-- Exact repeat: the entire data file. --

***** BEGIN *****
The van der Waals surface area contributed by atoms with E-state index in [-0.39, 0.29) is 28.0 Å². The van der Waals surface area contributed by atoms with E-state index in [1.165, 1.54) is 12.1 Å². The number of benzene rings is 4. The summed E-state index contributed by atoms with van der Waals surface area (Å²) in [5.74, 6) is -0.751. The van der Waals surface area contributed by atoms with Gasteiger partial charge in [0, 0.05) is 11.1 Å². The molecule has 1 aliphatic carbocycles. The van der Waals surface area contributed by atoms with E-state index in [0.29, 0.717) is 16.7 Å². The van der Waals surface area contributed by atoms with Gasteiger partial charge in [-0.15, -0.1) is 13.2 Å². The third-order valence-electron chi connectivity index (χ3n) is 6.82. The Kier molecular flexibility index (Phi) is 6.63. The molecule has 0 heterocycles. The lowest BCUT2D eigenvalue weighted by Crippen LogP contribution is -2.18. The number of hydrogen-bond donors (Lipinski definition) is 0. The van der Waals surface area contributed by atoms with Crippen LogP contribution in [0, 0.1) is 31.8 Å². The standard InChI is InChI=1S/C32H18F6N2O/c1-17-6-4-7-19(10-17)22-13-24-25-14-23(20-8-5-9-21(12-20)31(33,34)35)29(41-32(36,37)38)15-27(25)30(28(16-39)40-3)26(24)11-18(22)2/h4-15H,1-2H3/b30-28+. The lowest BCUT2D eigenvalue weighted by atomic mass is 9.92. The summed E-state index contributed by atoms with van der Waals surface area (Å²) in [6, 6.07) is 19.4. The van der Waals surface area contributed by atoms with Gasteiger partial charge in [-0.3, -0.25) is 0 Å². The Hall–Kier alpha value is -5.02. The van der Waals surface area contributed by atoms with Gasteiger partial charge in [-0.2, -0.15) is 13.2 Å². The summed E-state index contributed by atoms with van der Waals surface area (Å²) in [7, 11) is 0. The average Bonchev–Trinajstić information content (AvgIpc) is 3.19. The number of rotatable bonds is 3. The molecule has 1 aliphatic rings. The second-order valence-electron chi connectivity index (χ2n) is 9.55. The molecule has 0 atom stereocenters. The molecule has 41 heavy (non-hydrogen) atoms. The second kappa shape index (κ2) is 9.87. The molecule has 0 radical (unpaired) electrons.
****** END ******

The van der Waals surface area contributed by atoms with E-state index in [-0.39, 0.29) is 28.0 Å². The van der Waals surface area contributed by atoms with E-state index in [1.165, 1.54) is 12.1 Å². The number of benzene rings is 4. The summed E-state index contributed by atoms with van der Waals surface area (Å²) in [5.74, 6) is -0.751. The van der Waals surface area contributed by atoms with Gasteiger partial charge in [0, 0.05) is 11.1 Å². The molecule has 1 aliphatic carbocycles. The van der Waals surface area contributed by atoms with E-state index in [0.29, 0.717) is 16.7 Å². The van der Waals surface area contributed by atoms with Gasteiger partial charge in [-0.15, -0.1) is 13.2 Å². The third-order valence-electron chi connectivity index (χ3n) is 6.82. The Kier molecular flexibility index (Phi) is 6.63. The molecule has 0 heterocycles. The lowest BCUT2D eigenvalue weighted by Crippen LogP contribution is -2.18. The number of hydrogen-bond donors (Lipinski definition) is 0. The van der Waals surface area contributed by atoms with Crippen LogP contribution in [0, 0.1) is 31.8 Å². The standard InChI is InChI=1S/C32H18F6N2O/c1-17-6-4-7-19(10-17)22-13-24-25-14-23(20-8-5-9-21(12-20)31(33,34)35)29(41-32(36,37)38)15-27(25)30(28(16-39)40-3)26(24)11-18(22)2/h4-15H,1-2H3/b30-28+. The lowest BCUT2D eigenvalue weighted by atomic mass is 9.92. The summed E-state index contributed by atoms with van der Waals surface area (Å²) in [6, 6.07) is 19.4. The van der Waals surface area contributed by atoms with Gasteiger partial charge in [-0.3, -0.25) is 0 Å². The Hall–Kier alpha value is -5.02. The van der Waals surface area contributed by atoms with Gasteiger partial charge in [-0.2, -0.15) is 13.2 Å². The summed E-state index contributed by atoms with van der Waals surface area (Å²) in [7, 11) is 0. The average Bonchev–Trinajstić information content (AvgIpc) is 3.19. The number of rotatable bonds is 3. The molecule has 1 aliphatic rings. The second-order valence-electron chi connectivity index (χ2n) is 9.55. The molecule has 0 atom stereocenters. The molecule has 41 heavy (non-hydrogen) atoms. The second kappa shape index (κ2) is 9.87. The molecule has 0 radical (unpaired) electrons.